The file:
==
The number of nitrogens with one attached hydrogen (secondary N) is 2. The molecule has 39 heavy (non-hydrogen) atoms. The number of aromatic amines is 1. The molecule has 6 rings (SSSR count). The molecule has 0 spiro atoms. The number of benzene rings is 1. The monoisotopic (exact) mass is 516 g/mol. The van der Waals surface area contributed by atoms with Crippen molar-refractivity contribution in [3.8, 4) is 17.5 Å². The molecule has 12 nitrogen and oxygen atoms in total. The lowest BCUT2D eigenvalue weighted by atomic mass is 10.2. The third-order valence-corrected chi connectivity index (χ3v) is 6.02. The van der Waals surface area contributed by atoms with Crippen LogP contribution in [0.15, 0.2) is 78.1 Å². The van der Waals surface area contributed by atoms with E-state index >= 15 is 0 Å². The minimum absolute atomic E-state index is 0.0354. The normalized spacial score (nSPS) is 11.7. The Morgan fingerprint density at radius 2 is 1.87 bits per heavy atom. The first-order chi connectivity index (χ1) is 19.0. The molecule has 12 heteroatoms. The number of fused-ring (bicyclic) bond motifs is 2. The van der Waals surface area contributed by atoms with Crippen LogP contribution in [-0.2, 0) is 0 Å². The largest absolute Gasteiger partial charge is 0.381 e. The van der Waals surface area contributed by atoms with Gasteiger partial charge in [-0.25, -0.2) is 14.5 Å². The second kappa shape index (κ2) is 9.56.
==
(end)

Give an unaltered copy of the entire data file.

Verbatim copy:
The number of nitrogens with one attached hydrogen (secondary N) is 2. The molecule has 39 heavy (non-hydrogen) atoms. The number of aromatic amines is 1. The molecule has 6 rings (SSSR count). The molecule has 0 spiro atoms. The number of benzene rings is 1. The monoisotopic (exact) mass is 516 g/mol. The van der Waals surface area contributed by atoms with Crippen molar-refractivity contribution in [3.8, 4) is 17.5 Å². The molecule has 12 nitrogen and oxygen atoms in total. The lowest BCUT2D eigenvalue weighted by atomic mass is 10.2. The third-order valence-corrected chi connectivity index (χ3v) is 6.02. The van der Waals surface area contributed by atoms with Crippen LogP contribution in [0.15, 0.2) is 78.1 Å². The van der Waals surface area contributed by atoms with E-state index >= 15 is 0 Å². The minimum absolute atomic E-state index is 0.0354. The normalized spacial score (nSPS) is 11.7. The Morgan fingerprint density at radius 2 is 1.87 bits per heavy atom. The first-order chi connectivity index (χ1) is 19.0. The molecule has 12 heteroatoms. The number of fused-ring (bicyclic) bond motifs is 2. The van der Waals surface area contributed by atoms with Crippen LogP contribution in [-0.2, 0) is 0 Å². The largest absolute Gasteiger partial charge is 0.381 e. The van der Waals surface area contributed by atoms with Gasteiger partial charge in [-0.25, -0.2) is 14.5 Å². The second kappa shape index (κ2) is 9.56.